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Workplace Domestic Abuse Policy Fill out the template

Workplace Domestic Abuse Policy

Last revision
Last revision 03/09/2023
Formats Word and PDF
Size 3 to 5 pages
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Last revisionLast revision: 03/09/2023

FormatsAvailable formats: Word and PDF

SizeSize: 3 to 5 pages

Option: Help from a lawyer

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Workplace Domestic Abuse Policy

This document is a policy document which can be used by organisations in the United Kingdom to show their commitment and appropriate approach to supporting its workplace with issues relating to domestic abuse. To ensure inclusivity, the policy covers all staff members regardless of their employment status (for example workers, employees etc).

Domestic abuse has now been given statutory definitions separately in Scotland, England and Wales, and Northern Ireland, in the context of criminalising domestic abuse. Domestic abuse can cover a whole range of behaviours perpetrated towards an individual by another person who is personally connected to them (often as partners or spouses). The statutory definitions are set out slightly differently in each jurisdiction, however abusive behaviour could be characterised by any of the following:

  • violent, threatening, frightening or intimidating behaviour; or
  • attempts to isolate a person from friends/family/sources of support; or
  • physical or sexual abuse; or
  • controlling or coercive behaviour; or
  • monitoring a person's day-to-day activities; or
  • humiliating or degrading a person;
  • economic abuse; or
  • psychological and emotional abuse.

This policy document can include information such as:

  • the support which is available to workers and employees who have experienced domestic abuse; and
  • the adjustments that the business may be able to offer to those who have experienced domestic abuse; and
  • how staff members can raise or discuss the issue of domestic abuse; and
  • addressing the risks of home-working for those who may be experiencing domestic abuse; and
  • how the organisation shall deal with the relevant information in a confidential and sensitive manner; and
  • how the organisation shall address a situation where a person is perpetrating abuse during working hours or is perpetrating abuse in a manner which is connected to work (with reference to the relevant disciplinary procedures).

The government has previously published an open letter to employers. The letter encouraged employers to ensure that signs of domestic abuse can be spotted and to help staff to feel more comfortable raising the issue of domestic abuse. The letter also highlighted the importance of staff receiving appropriate support and that the support available should be clear for all to see. As a result, it is extremely useful for an organisation to hold a policy, such as the one contained in this document, to illustrate this.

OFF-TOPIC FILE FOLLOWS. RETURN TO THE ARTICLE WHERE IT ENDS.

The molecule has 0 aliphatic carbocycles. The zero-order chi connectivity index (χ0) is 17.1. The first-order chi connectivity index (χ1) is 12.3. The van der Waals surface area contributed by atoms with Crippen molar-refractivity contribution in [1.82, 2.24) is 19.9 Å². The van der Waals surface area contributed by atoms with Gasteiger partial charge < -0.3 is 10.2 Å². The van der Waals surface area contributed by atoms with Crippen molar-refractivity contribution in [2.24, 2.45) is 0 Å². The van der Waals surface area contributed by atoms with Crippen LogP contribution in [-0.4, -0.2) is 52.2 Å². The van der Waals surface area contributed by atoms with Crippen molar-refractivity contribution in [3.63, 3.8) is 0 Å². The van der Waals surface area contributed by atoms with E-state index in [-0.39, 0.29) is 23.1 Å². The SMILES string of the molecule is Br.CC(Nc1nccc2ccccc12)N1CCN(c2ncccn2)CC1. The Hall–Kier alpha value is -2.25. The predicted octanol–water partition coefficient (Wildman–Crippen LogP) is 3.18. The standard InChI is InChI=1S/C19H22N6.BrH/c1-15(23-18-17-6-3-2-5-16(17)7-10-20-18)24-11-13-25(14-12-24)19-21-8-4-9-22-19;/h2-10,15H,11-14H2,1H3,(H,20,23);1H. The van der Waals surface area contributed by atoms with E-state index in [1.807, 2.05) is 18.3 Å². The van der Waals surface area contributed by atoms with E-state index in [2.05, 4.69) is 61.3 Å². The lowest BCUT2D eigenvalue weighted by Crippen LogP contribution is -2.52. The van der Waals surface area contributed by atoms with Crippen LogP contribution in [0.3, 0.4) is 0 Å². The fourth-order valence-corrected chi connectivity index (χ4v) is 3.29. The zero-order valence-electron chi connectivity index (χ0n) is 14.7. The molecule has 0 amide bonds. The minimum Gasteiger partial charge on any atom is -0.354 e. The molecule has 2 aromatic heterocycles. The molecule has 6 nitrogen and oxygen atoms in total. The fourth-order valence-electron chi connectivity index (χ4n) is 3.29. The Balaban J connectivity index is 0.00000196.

How to use this document

There is no legal requirement for the policy document to be signed, although it may be a positive step for an organisation to take in order to show its commitment and endorsement of the contents of the policy.

Once the policy has been finalised, it should be stored in a place which can easily be accessed and referred to by staff members (for example on the intranet, or staff handbook etc). Staff members should be notified of the location of the policy.

The organisation may also wish to consider revising other policies which will be relevant to the matter of domestic abuse, such as its health and safety policy or its remote work policy.

Relevant law

The most relevant legal provisions are:

  • The Domestic Abuse Act 2021 (England and Wales);
  • The Domestic Abuse (Scotland) Act 2018 (Scotland);
  • The Domestic Abuse and Civil Proceedings Act (Northern Ireland) 2021(Northern Ireland);
  • The Health and Safety at Work Act 1974 (Great Britain);
  • The Health and Safety at Work (Northern Ireland) Order 1978 (Northern Ireland);
  • The Management of Health and Safety at Work Regulations 1999 (Great Britain);
  • The Management of Health and Safety at Work Regulations (NI) 2000 (Northern Ireland).

The following guidelines are also useful for organisations to consider:

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